Planning a Thru-Hike? Here’s Some Insta-spiration

  If you’re among the thousands who will attempt to conquer a long-distance hiking trail in its entirety within the 2018 hiking season, then you’re probably already busy training, saving, planning, and steeling yourself for some serious communing with nature. In the United States, the term “thru-hiking” is most commonly associated with the Appalachian Trail (AT), the Pacific Crest Trail (PCT), and Continental Divide Trail (CDT)—although there are plenty of other satisfying end-to-end hikes to tackle.

Hikers hitting America’s most sought-after thru-hike typically head to the AT’s southernmost point in Georgia within three weeks on either side of the spring equinox, so as to complete their 2,189-mile trek before October, which is when its northern terminus, Mt. Katahdin in Maine, closes. Northbound PCT hikers tend to journey to the Mexican border in April or May, with hopes of arriving in Canada, 2,660 miles later, in September. Tackling the CDT? Experts suggest you start the 3,100 miles spanning Antelope Wells, New Mexico, and Glacier National Park between mid-April and mid-May. (You don’t have to take the northbound approach, but most thru-hikers opt to start from the south.)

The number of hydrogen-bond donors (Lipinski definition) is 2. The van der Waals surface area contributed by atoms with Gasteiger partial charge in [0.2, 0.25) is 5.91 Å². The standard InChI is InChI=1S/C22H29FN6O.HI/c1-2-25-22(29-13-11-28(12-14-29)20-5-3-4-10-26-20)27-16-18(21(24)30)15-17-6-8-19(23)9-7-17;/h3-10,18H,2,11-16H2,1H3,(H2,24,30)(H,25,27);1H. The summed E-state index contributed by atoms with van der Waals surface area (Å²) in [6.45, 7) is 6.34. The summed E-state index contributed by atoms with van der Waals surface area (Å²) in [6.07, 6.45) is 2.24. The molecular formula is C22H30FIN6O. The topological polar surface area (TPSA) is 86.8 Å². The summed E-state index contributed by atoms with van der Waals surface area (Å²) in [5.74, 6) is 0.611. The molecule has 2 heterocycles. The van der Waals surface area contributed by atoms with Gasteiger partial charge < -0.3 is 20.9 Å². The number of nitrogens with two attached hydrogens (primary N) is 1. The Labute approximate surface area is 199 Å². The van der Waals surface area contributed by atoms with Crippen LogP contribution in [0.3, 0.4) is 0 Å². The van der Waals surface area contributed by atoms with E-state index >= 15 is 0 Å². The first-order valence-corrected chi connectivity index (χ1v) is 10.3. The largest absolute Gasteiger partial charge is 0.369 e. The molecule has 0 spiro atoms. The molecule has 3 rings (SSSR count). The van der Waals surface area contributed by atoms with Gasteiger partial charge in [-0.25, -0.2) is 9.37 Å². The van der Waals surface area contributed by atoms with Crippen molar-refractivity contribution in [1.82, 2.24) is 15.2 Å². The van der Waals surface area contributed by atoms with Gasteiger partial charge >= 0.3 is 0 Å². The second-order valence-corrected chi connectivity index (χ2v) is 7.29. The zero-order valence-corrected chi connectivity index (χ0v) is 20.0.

Before setting out on what is by all accounts a completely transformative experience, you’ll need to muster up some serious courage—along with reliable gear, good maps, and moral support. Planning a thru-hike can be seriously daunting, but keep in mind, you’ll experience profound rewards—just think of the beneficial effects of all that flora, fauna, exercise, trail bonhomie, toughening, and self-reflection. Plus, you’ll get to use the coveted #thruhiker hashtag when posting jaw-dropping landscapes and/or anecdotes worthy of a cocktail party at trail angel stops.

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